One of the most-referenced sequences in Good Will Hunting is, of course, the “apples scene.”
As the boys stumble from the bar, crossing Bow Street, Morgan sees the ponytail jerk sitting in Dunkin Donuts. Will goes over and initiates a little confrontational wordplay through the glass. (In the screenplay it’s not a Dunkin Donuts, but another bar. We also learn that the original “Harvard bar” was intended to be the now-nonexistent Bow & Arrow Pub.)
Our boys are walking out of the bar teasing one another about their bar-ball exploits. Across the street is another bar with a glass front. Morgan spots Clark sitting by the window with some friends.
There goes that fuckin’ Barney right
now, with his fuckin’ “skiin’ trip.”
We should’a kicked that dude’s ass.
Will crosses the street and approaches the plate glass window and stands across from Clark, separated only by the glass. He POUNDS THE GLASS to get Clark’s attention.
Clark turns toward Will.
DO YOU LIKE APPLES?
Clark doesn’t get it.
DO YOU LIKE APPLES?!
Will SLAMS SKYLAR’S PHONE NUMBER against the glass.
WELL I GOT HER NUMBER! HOW DO YA
LIKE THEM APPLES?!!
Will’s boys erupt into laughter. Angle on Clark, deflated.
EXT. STREET — NIGHT
The boys make their way home, piled into Chuckie’s car, laughing together.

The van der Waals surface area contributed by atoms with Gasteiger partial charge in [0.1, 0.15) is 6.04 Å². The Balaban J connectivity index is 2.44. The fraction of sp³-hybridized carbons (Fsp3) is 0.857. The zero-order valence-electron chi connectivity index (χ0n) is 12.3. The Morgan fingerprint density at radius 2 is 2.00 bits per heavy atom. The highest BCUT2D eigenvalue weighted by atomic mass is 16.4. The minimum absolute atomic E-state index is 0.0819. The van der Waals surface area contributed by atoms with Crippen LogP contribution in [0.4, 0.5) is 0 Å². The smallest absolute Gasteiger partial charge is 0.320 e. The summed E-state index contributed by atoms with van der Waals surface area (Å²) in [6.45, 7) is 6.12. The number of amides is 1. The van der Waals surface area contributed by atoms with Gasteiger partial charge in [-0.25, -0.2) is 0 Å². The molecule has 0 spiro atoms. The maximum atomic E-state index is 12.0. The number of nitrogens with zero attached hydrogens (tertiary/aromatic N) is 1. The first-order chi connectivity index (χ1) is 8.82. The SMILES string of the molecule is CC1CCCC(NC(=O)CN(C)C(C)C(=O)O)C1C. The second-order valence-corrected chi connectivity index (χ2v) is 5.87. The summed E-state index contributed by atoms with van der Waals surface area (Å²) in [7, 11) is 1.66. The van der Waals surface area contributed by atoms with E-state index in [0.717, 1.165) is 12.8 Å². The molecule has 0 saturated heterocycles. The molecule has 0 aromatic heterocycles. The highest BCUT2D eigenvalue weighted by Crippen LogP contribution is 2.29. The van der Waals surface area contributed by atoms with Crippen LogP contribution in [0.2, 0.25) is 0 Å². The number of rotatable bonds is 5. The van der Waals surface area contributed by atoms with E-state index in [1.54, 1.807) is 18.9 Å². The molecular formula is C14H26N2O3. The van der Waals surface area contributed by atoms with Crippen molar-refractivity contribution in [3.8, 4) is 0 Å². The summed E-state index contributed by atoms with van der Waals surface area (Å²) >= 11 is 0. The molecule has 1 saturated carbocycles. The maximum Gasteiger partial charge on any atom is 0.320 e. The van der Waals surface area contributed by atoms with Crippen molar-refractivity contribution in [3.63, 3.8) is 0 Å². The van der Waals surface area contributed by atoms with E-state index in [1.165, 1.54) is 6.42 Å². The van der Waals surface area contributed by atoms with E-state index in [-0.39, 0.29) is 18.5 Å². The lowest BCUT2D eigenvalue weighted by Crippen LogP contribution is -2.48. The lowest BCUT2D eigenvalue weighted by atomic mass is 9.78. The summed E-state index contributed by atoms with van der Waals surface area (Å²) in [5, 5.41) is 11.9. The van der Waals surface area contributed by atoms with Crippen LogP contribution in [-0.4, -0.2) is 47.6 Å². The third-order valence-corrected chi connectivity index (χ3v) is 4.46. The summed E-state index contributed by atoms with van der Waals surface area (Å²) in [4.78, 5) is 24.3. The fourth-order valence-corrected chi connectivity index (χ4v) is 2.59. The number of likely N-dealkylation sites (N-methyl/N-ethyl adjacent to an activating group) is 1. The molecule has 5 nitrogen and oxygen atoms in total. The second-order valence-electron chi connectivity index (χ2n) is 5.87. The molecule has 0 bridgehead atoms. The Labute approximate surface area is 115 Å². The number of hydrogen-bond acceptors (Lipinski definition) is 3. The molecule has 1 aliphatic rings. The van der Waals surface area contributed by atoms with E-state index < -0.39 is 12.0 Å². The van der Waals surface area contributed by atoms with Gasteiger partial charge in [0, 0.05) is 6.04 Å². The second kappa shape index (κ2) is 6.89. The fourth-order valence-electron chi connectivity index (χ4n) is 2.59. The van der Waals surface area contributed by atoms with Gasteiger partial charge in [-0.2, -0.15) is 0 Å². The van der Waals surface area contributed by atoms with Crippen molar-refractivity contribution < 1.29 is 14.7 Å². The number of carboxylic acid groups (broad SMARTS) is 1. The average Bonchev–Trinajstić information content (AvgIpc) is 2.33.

I was recently informed that in the new word game Appletters, from the makers of Bananagrams, a player going out must yell “HOW DO YOU LIKE THEM APPLES.” And so I’ve been wondering, beyond its popularization in Good Will Hunting, where does this idiomatic expression of smugness come from?
The Internet (Wikipedia) dates the phrase back to World War I.
It is likely that the phrase originated during the First World War, when allied soldiers used mortar shells known as toffee apples, because of their resemblance to the confectionery. After using them to successfully take out an enemy, soldiers may have yelled in a sort of victory cry, “How do you like them apples?”
Beyond its use in a John Wayne film and Polanski’s Chinatown, there’s not much of a pop cultural record of the phrase, though it has apparently been listed in idiom dictionaries since the 1920s.
It also seems that every newspaper or magazine article that discusses apples or Apple computers is required to use the phrase as its headline. (Though it is best used by respected news sources who possess a photograph of a squirrel eating an apple.)
Interestingly, a peek into Google Trends indicates that the phrase “them apples” has received a large percentage of traffic from the fair city of Boston (data has only been kept since 2007). In fact, our Commonwealth’s proud capital googles “them apples” more than any other city in the world. (Dublin, Ireland, comes in second.)
Yo Ireland, so, how do you like… oh — nevermind.